13. 13.
    N. Duan, S. Wu, X. Ma, et al., Gold nanoparticle-based fluorescence resonance energy transfer aptasensor for ochratoxin A detection. Anal. Lett. 45(7), 714–723 (2012)CrossRefGoogle Scholar
  14. 14.
    J.J. Zhang, Z. Li, S. Zhao, et al., Size-dependent modulation of graphene oxide–aptamer interactions for an amplified fluorescence-based detection of aflatoxin B1 with a tunable dynamic range. Analyst 141(13), 4029–4034 (2016)CrossRefPubMedGoogle Scholar
  15. 15.
    M. McKeague, R. Velu, K. Hill, et al., Selection and characterization of a novel DNA aptamer for label-free fluorescence biosensing of ochratoxin A. Toxins 6(8), 2435–2452 (2014)CrossRefPubMedPubMedCentralGoogle Scholar
  16. 16.
    H. Kuang, W. Chen, D. Xu, et al., Fabricated aptamer-based electrochemical “signal-off” sensor of ochratoxin A. Biosens. Bioelectron. 26(2), 710–716 (2010)CrossRefPubMedGoogle Scholar
  17. 17.
    J. Zhang, X. Zhang, G. Yang, et al., A signal-on fluorescent aptasensor based on Tb 3+ and structure-switching aptamer for label-free detection of ochratoxin A in wheat. Biosens. Bioelectron. 41, 704–709 (2013)CrossRefPubMedGoogle Scholar
  18. 18.
    Y. Zhao, Y. Yang, Y. Luo, et al., Double detection of mycotoxins based on SERS labels embedded Ag@Au core–shell nanoparticles. ACS Appl. Mater. Interfaces 7(39), 21780–21786 (2015)CrossRefPubMedGoogle Scholar
  19. 19.
    W.B. Shim, H. Mun, H.A. Joung, et al., Chemiluminescence competitive aptamer assay for the detection of aflatoxin B1 in corn samples. Food Control 36(1), 30–35 (2014)CrossRefGoogle Scholar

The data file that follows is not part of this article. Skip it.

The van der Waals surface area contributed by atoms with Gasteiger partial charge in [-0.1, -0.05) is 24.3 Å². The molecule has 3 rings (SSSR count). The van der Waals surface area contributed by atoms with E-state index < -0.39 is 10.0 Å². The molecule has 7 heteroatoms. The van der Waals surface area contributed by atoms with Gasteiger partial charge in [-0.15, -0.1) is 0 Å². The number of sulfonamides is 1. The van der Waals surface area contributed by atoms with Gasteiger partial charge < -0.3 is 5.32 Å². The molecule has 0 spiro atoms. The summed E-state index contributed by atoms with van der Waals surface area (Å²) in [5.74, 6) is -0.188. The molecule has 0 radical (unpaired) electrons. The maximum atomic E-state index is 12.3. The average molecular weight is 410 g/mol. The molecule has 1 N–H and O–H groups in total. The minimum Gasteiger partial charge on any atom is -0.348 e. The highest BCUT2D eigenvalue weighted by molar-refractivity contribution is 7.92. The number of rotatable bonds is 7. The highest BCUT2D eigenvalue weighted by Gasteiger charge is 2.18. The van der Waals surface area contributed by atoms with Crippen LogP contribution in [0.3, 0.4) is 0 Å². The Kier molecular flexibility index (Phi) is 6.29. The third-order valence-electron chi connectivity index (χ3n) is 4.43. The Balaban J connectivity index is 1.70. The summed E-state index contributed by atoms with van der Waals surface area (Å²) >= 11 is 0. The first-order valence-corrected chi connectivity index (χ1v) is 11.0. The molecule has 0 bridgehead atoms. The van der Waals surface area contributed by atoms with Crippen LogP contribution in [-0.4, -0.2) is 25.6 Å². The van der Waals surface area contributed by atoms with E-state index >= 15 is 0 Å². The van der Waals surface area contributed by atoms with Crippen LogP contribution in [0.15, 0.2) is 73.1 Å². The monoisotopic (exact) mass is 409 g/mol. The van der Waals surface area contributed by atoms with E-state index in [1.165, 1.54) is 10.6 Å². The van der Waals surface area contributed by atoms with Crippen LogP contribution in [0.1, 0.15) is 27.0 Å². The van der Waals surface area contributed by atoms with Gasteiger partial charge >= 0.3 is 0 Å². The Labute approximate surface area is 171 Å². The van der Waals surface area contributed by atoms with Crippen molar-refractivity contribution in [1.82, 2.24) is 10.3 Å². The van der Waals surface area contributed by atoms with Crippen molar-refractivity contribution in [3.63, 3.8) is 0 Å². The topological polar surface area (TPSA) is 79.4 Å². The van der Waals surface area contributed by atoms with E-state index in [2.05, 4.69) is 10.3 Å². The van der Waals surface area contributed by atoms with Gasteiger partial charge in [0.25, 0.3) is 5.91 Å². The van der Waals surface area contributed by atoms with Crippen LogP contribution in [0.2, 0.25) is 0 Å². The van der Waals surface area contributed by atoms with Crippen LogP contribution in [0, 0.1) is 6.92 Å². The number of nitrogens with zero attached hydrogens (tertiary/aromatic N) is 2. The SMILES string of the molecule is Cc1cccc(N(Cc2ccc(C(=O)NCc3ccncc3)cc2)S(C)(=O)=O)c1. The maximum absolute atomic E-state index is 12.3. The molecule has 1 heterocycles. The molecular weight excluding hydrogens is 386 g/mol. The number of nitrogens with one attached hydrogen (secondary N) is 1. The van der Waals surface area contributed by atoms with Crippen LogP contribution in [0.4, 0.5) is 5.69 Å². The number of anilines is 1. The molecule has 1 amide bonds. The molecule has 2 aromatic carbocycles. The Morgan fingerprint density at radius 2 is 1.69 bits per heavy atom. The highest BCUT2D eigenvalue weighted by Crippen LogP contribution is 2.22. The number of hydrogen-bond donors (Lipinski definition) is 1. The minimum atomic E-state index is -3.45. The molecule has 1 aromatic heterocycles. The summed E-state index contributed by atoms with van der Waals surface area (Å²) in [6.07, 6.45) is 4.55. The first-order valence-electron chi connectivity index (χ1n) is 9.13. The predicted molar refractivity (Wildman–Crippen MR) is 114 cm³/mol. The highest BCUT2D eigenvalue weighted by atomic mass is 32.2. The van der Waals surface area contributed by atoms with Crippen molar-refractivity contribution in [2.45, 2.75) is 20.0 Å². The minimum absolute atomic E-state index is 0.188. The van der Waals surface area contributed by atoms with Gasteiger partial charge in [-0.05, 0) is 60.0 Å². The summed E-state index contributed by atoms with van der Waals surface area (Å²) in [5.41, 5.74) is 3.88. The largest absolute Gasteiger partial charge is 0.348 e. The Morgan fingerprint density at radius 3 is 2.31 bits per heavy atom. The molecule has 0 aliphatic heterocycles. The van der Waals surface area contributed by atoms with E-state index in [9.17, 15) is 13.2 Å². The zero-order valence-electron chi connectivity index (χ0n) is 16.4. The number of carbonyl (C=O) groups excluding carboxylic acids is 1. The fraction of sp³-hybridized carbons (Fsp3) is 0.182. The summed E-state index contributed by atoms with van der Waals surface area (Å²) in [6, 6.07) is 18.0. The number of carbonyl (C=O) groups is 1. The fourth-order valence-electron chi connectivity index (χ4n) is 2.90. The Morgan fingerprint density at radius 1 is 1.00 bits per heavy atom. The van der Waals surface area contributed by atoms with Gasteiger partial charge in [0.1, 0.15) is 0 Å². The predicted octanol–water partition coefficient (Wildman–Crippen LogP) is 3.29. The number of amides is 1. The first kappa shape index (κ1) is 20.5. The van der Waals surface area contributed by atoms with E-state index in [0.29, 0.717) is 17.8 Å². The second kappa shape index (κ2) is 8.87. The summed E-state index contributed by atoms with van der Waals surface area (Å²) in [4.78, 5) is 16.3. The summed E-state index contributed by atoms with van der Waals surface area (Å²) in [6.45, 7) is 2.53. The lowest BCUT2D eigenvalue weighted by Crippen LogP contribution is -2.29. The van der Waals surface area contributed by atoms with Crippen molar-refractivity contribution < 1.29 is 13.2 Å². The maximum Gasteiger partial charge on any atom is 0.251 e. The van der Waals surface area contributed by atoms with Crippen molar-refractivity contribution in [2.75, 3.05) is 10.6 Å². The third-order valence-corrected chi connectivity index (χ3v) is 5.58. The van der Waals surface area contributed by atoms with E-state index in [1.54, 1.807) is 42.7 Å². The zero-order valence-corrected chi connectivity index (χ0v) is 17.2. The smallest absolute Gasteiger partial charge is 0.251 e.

20. 20.
    N. Verma, A. Bhardwaj, Biosensor technology for pesticides-a review[J]. Appl. Biochem. Biotechnol. 175(6), 3093–3119 (2015)CrossRefPubMedGoogle Scholar
  21. 21.
    S. Mostafalou, M. Abdollahi, Pesticides and human chronic diseases: evidences, mechanisms, and perspectives[J]. Toxicol. Appl. Pharmacol. 268(2), 157–177 (2013)CrossRefPubMedGoogle Scholar
  22. 22.
    A.I. García-Valcárcel, J.L. Tadeo, A combination of ultrasonic assisted extraction with LC–MS/MS for the determination of organophosphorus pesticides in sludge[J]. Anal. Chim. Acta 641(1), 117–123 (2009)CrossRefPubMedGoogle Scholar
  23. 23.
    D.I. Kolberg, O.D. Prestes, M.B. Adaime, et al., Development of a fast multiresidue method for the determination of pesticides in dry samples (wheat grains, flour and bran) using QuEChERS based method and GC-MS[J]. Food Chem. 125(4), 1436–1442 (2011)CrossRefGoogle Scholar
  24. 24.
    M.R. Saidur, A.R.A. Aziz, W.J. Basirun, Recent advances in DNA-based electrochemical biosensors for heavy metal ion detection: a review[J]. Biosens. Bioelectron. 90, 125–139 (2017)CrossRefPubMedGoogle Scholar
  25. 25.
    S. Hassani, S. Momtaz, F. Vakhshiteh, et al., Biosensors and their applications in detection of organophosphorus pesticides in the environment[J]. Arch. Toxicol., 1–22 (2017)Google Scholar
  26. 26.
    Y. Du, S. Dong, Nucleic acid biosensors: recent advances and perspectives[J]. Anal. Chem. 89(1), 189–215 (2017)CrossRefPubMedGoogle Scholar
  27. 27.
    J. He, Y. Liu, M. Fan, et al., Isolation and identification of the DNA aptamer target to acetamiprid[J]. J. Agric. Food Chem. 59(5), 1582–1586 (2011)CrossRefPubMedGoogle Scholar
  28. 28.
    L. Fan, G. Zhao, H. Shi, et al., A highly selective electrochemical impedance spectroscopy-based aptasensor for sensitive detection of acetamiprid[J]. Biosens. Bioelectron. 43, 12–18 (2013)CrossRefPubMedGoogle Scholar